“Speak with your loved ones. Let them know what’s going on,”
Courtney Buzzell

Wayne State’s School of Social Work and Counseling and Psychological Services hosted a World Suicide Prevention Day event on Gullen Mall on Sept. 7.

At this event, students, staff and faculty could sign their names or a name of a loved one on one of the four paper candles to raise awareness for an issue that is usually kept in the dark.

Sept. 10 is the actual World Suicide Prevention Day, but with WSU being heavily a commuter school, the university thought it would be wise to have it a few days before to raise awareness, especially among students who are under a lot of stress with the beginning of a new school year.

“Students feel the stress [of college], and the more events we do like this one, the more they can seek help,” Shantalea Johns, the academics services officer at the School of Social Work and a member of the Anti-Stigma Committee, said.

According to the International Association for Suicide Prevention, more than 800,000 people die by suicide and up to 25 times as many make a suicide attempt. More than 1,000 suicides occur on college campuses each year, according to Emory University.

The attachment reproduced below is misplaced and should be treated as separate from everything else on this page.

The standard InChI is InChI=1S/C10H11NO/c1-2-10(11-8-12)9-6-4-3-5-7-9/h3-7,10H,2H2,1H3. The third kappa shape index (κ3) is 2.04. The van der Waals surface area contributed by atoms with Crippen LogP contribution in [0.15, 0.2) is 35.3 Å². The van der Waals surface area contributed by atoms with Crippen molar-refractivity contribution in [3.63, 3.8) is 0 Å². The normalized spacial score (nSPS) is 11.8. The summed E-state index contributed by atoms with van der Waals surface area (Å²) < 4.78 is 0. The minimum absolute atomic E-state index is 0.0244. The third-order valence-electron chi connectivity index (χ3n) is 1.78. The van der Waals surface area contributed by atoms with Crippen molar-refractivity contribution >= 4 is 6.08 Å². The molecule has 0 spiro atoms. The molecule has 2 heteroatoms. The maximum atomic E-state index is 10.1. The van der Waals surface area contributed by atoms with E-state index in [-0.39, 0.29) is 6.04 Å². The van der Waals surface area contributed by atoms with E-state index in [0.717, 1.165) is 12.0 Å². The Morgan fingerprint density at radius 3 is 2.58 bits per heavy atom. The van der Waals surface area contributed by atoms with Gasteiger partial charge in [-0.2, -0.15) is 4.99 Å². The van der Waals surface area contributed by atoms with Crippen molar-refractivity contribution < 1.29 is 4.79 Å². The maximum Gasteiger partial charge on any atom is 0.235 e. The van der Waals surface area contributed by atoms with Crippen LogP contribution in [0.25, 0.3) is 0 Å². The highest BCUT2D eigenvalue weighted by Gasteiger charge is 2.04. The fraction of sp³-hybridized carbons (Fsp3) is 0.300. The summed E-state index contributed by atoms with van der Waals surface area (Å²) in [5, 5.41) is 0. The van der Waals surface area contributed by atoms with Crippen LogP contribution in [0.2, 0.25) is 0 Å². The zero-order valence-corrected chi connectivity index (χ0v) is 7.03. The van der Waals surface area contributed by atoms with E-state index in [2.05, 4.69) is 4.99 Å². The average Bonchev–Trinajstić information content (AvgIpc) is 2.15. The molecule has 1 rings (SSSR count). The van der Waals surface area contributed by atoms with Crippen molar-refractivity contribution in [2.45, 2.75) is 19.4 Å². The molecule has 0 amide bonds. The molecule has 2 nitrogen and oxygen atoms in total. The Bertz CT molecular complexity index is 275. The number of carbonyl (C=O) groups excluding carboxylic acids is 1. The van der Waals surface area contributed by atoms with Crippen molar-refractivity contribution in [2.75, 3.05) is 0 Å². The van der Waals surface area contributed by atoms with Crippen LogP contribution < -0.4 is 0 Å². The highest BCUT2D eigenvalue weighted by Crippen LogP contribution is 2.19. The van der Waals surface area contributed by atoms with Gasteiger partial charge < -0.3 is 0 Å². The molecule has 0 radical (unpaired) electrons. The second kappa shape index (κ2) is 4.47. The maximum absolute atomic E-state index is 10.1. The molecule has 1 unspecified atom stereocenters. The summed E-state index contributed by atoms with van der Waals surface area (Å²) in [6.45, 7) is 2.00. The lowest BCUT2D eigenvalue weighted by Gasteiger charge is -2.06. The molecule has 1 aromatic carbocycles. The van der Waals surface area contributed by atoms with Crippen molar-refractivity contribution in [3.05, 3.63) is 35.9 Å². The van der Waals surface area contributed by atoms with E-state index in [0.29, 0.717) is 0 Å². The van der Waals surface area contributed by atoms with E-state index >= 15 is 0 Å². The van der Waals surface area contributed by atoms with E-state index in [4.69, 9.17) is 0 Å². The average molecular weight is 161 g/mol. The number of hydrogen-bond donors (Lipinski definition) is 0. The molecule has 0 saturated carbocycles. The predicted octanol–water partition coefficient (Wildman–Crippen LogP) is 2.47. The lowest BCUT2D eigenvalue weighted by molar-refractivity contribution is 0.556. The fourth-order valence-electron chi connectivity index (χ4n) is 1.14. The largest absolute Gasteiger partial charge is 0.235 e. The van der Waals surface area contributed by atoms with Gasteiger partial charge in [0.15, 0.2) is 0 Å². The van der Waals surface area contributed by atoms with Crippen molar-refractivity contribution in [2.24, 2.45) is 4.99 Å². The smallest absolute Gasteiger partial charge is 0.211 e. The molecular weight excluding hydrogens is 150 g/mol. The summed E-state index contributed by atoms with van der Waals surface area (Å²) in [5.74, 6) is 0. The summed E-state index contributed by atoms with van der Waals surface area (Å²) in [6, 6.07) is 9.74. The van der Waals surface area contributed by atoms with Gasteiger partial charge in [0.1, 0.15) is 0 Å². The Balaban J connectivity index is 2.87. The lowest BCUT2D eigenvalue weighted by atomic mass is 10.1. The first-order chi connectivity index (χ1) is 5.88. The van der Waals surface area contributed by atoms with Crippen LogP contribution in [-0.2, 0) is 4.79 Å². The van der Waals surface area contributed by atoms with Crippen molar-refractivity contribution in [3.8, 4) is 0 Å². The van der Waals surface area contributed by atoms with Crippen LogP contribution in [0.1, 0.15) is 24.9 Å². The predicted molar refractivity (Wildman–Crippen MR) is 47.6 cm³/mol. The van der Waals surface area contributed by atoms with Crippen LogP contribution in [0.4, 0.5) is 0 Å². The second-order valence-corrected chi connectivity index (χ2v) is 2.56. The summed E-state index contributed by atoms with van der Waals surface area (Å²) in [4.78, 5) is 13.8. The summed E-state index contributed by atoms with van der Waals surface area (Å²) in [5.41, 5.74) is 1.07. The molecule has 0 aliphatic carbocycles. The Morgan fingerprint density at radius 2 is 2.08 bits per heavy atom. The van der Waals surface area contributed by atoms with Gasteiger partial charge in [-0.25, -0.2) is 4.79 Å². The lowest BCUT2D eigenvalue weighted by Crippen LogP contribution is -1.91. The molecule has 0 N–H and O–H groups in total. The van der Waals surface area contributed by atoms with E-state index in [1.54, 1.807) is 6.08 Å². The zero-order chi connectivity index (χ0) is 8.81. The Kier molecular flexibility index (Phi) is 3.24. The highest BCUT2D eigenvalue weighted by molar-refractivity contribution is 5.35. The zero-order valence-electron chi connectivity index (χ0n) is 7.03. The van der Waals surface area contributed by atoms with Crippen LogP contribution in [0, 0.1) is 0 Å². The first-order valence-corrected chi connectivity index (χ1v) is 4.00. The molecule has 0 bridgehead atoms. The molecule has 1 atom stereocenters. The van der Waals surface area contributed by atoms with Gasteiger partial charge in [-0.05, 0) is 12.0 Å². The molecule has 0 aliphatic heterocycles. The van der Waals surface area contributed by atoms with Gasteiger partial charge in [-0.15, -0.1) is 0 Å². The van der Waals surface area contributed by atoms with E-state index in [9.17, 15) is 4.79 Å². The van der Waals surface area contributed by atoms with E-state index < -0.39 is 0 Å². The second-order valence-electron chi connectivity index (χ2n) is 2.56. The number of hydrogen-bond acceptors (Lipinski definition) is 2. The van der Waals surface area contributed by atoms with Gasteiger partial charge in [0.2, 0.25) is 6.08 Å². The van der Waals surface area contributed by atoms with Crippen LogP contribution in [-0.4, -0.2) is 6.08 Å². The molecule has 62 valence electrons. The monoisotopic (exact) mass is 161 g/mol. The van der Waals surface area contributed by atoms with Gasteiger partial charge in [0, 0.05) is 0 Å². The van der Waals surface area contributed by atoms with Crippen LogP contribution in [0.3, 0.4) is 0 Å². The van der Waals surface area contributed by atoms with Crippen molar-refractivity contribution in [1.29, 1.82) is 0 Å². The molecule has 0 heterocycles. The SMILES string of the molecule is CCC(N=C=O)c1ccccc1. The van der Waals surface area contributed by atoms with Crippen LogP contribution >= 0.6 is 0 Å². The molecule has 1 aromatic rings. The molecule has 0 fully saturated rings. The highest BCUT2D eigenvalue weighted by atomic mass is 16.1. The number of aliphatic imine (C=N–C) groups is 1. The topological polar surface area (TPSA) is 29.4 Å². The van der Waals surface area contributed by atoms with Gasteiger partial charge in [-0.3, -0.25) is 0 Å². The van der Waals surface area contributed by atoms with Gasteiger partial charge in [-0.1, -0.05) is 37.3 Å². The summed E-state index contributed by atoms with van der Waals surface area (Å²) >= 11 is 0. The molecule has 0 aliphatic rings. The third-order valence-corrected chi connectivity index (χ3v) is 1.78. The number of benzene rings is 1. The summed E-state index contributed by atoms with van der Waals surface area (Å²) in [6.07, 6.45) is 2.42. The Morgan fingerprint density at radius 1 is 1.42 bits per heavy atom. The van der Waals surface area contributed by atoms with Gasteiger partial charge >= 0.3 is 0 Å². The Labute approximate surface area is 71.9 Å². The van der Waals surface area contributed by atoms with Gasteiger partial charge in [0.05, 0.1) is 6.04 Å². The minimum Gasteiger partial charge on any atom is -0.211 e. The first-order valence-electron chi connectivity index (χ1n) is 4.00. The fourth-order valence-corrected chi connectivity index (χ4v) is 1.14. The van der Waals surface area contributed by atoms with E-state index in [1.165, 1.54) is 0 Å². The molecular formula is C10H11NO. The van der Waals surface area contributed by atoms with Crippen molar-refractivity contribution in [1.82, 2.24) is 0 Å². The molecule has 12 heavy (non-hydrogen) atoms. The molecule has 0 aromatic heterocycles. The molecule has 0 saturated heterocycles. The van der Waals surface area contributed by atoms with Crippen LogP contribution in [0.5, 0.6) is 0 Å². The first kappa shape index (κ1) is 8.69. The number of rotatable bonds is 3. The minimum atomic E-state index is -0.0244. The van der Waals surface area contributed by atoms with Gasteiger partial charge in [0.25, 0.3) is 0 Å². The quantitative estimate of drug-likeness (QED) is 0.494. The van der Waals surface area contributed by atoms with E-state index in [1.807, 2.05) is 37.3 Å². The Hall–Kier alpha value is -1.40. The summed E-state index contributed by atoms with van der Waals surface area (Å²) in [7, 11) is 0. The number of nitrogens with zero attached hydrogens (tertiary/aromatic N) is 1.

While the topic of suicide has not been on the forefront of the media recently, it received national and international attention when, rapper Logic, with the help of other artists, Alessia Cara and Khalid, performed his song at the 2017 MTV Video Music Awards, which has the National Suicide Prevention Lifeline number as its title, “1-800-273-8255.”

Patricia Dixon, a clinical staff member at CAPS and co-chair of the Anti-Stigma Committee gave some insight on the limited coverage mental illness gets.

“It’s a personal thing,” Dixon said. “For many years groups saw it as embarrassing.”

Nakita Currie, a Master of Social Work student, gave advice to those who are struggling in seeking help.

“Speak with your loved ones. Let them know what’s going on,” Currie said, “A lot of individuals are struggling with suicidal thoughts and it’s under the radar.”

The event gave students, staff and faculty more information about a useful resource on campus: CAPS.

CAPS provides free counseling for WSU students and is accredited by the International Association of Counseling Services. No health insurance is required and the services are completely confidential. They have personal, couple and group counseling sessions.

If you are struggling with suicidal thoughts or depression, please seek help at CAPS or call the National Suicide Prevention Lifeline at 1-800-273-8255. 

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